Swing sets – especially new swing sets – will fundamentally change the look and feel of your backyard. If you want a sure-fire way to introduce joy, endless hours of playtime and enjoyment, sparking of the imagination and so much more…a swing set can accomplish all of those things and more. While it’s not science, the proof is in the pudding. But along the way, while looking at different options and models, you may have thought this particular project would be too big of a burden. After all, how many swing set parts do you need, and how long do these things take to put together?
Your questions and concerns are not unfounded! These are common, and the good news is they’re easy answers and easy fixes. Swing sets are a bit more significant of an undertaking than, say, an out-of-the-box playhouse or a tent, but swing set assembly is made so much easier with a proper plan and the right materials.
Think of how many swing sets you’ve come across in your life. On the playground, at a public park or in your neighborhood/backyard, there are so many shapes and sizes – and as time goes on, swing sets get even more elaborate. But isn’t that part of the fun? (yes, because it’s all supposed to be fun)
In this blog, we’re going to break down the basis of swing set parts – simple, straightforward swing sets to start – and also give you more information about the assembly. Think of this as “Swing Set Construction and Assembly 101.”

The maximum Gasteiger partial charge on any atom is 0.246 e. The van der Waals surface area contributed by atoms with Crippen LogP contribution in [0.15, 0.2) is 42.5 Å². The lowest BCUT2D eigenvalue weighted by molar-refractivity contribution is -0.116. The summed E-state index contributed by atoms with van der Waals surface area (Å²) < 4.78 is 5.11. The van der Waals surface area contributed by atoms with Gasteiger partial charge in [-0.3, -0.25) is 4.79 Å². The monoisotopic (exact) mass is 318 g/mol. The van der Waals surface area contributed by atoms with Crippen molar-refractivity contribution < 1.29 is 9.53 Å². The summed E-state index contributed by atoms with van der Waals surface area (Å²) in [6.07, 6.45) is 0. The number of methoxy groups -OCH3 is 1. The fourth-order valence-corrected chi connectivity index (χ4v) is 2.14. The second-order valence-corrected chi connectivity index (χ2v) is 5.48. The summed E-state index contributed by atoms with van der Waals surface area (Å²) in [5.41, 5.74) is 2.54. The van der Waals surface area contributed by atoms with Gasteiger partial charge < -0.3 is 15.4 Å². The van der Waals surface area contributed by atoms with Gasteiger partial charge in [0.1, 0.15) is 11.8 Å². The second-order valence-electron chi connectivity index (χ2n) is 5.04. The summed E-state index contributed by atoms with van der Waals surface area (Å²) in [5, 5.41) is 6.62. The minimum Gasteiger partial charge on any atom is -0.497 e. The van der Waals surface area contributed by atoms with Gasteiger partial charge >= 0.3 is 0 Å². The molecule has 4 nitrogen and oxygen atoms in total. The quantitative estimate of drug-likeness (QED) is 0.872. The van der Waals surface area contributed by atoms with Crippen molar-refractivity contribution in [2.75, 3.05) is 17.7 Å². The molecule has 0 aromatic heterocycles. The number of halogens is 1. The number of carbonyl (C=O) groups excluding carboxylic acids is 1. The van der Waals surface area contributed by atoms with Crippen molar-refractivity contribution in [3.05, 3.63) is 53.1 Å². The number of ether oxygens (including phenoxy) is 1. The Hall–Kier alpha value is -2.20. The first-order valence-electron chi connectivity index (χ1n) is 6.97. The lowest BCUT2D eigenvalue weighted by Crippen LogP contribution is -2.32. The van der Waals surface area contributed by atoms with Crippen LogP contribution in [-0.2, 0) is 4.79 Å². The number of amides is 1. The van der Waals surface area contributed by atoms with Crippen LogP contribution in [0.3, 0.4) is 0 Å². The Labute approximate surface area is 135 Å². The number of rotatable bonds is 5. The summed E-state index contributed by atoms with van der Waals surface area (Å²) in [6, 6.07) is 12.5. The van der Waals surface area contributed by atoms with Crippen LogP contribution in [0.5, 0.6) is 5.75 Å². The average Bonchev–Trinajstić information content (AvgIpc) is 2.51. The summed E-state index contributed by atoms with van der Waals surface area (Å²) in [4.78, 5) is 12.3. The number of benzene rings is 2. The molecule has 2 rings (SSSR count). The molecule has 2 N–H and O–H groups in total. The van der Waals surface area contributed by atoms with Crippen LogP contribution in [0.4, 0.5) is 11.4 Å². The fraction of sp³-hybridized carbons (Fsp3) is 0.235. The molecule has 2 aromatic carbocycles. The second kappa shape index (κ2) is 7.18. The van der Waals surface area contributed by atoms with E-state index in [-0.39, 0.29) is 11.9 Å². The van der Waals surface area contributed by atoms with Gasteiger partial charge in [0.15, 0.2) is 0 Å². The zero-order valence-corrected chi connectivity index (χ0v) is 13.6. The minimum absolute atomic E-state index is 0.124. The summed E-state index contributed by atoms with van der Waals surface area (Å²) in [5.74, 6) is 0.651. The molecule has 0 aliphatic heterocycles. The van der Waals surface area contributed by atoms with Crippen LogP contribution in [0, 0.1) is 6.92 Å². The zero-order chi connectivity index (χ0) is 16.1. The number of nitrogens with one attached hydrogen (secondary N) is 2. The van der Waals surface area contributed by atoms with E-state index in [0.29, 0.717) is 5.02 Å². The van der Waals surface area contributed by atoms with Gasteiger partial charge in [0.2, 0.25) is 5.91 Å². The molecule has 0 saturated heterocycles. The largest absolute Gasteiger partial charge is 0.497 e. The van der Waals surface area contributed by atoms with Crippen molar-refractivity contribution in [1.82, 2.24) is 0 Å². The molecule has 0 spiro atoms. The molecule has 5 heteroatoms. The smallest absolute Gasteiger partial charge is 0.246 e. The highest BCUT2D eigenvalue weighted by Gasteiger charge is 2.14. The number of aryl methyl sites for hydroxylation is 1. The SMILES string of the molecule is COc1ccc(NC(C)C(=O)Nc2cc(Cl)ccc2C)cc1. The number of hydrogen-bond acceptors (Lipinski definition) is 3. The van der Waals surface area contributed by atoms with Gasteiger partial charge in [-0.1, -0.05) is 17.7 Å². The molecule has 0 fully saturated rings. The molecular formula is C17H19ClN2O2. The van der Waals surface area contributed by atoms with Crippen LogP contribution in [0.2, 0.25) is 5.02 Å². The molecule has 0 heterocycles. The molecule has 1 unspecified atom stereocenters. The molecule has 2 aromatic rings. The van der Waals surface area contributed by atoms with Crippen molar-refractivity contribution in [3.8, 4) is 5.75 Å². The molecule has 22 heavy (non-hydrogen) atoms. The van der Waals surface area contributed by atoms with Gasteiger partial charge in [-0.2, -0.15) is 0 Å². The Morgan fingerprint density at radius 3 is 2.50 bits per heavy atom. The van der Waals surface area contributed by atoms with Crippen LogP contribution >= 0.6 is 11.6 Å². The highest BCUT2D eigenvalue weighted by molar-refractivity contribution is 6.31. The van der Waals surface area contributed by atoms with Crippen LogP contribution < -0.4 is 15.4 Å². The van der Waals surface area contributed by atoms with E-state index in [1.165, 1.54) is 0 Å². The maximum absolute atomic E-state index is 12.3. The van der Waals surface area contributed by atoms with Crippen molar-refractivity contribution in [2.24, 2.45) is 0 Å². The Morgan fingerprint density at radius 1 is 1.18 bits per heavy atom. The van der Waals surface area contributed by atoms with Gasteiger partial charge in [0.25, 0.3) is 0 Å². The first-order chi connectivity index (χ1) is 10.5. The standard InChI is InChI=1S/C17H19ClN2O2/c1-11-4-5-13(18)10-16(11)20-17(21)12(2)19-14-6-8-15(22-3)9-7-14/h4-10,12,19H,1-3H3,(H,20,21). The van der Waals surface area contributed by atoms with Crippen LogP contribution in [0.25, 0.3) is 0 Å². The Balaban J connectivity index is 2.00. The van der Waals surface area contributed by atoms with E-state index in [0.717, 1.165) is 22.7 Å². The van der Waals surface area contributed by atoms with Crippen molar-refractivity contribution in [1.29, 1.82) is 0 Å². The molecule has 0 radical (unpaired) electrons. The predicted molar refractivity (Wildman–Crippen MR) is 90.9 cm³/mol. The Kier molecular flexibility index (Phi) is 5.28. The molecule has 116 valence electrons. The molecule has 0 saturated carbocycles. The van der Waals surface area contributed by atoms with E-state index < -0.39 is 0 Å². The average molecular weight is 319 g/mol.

Ready to get started? Let’s go!
Starting with the basics: Swing set parts
Structure or foundation
Simply put, the foundation or structural element of your swing set is its central nervous system. Whether you’re interested in a single post setup, T-swing, bipod or something else, the first step is figuring out what model of swing set you are going to install. The best way to know? Taking a hard, long look at your backyard’s footprint and making an informed decision about which will be the best fit. A tripod swing set – with three sets of posts anchoring it to the ground – probably isn’t the best fit for a smaller yard. Conversely, if you have more space, you can expand the footprint and allow for more posts and swings.
Chains and hooks/hangers
These are crucial components to your swing set assembly. Whether you have wooden swing set accessories or you’re using a guide supplied either in-store or online, you’ll always see instructions for the chains and hooks for each swing. These pieces are going to secure the swing to the top of the structure, allowing each swing to, well, swing back and forth. It’s even more simple when you think of it this way: the hangers attach to your swing set’s top bar, and each swing gets two chains to allow it to hang down and connect to the seat.
Alright, we’re getting down to the exciting part of swing set assembly! Now that we’ve covered most of the swing set parts you’ll need, it’s time to pick a seat style. A lot of this is based on preference (or what your kids are most comfortable with), but it’s also about whether you plan to let your kids grow with the swing set or upgrade as they grow. There’s no right or wrong answer; it’s totally up to you! Bucket seats are more supportive for little ones and belt seats are most common for older kids (and typically what you’ll see on a common playground). You can always swap out seats as the kids get older, too – which is what we recommend, especially if you’re planning to keep the structure intact. You can also choose to get a little fancy and add a tire swing on the end, which is easily done if you have a bipod or tripod swing set structure.